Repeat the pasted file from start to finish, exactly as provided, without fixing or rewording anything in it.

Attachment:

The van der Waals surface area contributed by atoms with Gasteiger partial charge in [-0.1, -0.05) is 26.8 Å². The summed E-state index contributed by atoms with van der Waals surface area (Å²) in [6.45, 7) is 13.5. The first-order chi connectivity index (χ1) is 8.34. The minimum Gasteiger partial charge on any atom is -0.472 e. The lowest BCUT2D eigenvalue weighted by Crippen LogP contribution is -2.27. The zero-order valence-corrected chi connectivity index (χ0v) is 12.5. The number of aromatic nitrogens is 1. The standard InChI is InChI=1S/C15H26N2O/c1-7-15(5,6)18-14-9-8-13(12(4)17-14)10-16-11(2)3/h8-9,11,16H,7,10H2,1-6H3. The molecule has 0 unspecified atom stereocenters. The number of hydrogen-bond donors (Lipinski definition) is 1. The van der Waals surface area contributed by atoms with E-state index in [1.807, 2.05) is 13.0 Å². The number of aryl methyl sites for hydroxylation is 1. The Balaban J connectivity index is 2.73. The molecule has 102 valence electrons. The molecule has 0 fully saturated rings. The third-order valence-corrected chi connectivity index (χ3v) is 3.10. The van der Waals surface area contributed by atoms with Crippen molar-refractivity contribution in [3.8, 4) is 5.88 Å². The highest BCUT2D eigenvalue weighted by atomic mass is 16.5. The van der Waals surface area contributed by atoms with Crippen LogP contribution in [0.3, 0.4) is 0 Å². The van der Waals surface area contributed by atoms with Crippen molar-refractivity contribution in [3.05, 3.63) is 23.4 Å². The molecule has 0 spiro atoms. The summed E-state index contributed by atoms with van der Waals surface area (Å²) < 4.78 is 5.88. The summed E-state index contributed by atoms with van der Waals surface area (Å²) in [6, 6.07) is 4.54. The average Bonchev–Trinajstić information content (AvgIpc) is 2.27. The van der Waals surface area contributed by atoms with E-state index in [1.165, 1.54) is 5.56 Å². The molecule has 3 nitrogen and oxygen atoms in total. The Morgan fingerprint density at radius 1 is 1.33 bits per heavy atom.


The van der Waals surface area contributed by atoms with Gasteiger partial charge in [-0.1, -0.05) is 26.8 Å². The summed E-state index contributed by atoms with van der Waals surface area (Å²) in [6.45, 7) is 13.5. The first-order chi connectivity index (χ1) is 8.34. The minimum Gasteiger partial charge on any atom is -0.472 e. The lowest BCUT2D eigenvalue weighted by Crippen LogP contribution is -2.27. The zero-order valence-corrected chi connectivity index (χ0v) is 12.5. The number of aromatic nitrogens is 1. The standard InChI is InChI=1S/C15H26N2O/c1-7-15(5,6)18-14-9-8-13(12(4)17-14)10-16-11(2)3/h8-9,11,16H,7,10H2,1-6H3. The molecule has 0 unspecified atom stereocenters. The number of hydrogen-bond donors (Lipinski definition) is 1. The van der Waals surface area contributed by atoms with E-state index in [1.807, 2.05) is 13.0 Å². The number of aryl methyl sites for hydroxylation is 1. The Balaban J connectivity index is 2.73. The molecule has 102 valence electrons. The molecule has 0 fully saturated rings. The third-order valence-corrected chi connectivity index (χ3v) is 3.10. The van der Waals surface area contributed by atoms with Crippen molar-refractivity contribution in [3.8, 4) is 5.88 Å². The highest BCUT2D eigenvalue weighted by atomic mass is 16.5. The van der Waals surface area contributed by atoms with Crippen LogP contribution in [0.3, 0.4) is 0 Å². The van der Waals surface area contributed by atoms with Crippen molar-refractivity contribution in [3.05, 3.63) is 23.4 Å². The molecule has 0 spiro atoms. The summed E-state index contributed by atoms with van der Waals surface area (Å²) < 4.78 is 5.88. The summed E-state index contributed by atoms with van der Waals surface area (Å²) in [6, 6.07) is 4.54. The average Bonchev–Trinajstić information content (AvgIpc) is 2.27. The van der Waals surface area contributed by atoms with E-state index in [1.165, 1.54) is 5.56 Å². The molecule has 3 nitrogen and oxygen atoms in total. The Morgan fingerprint density at radius 1 is 1.33 bits per heavy atom.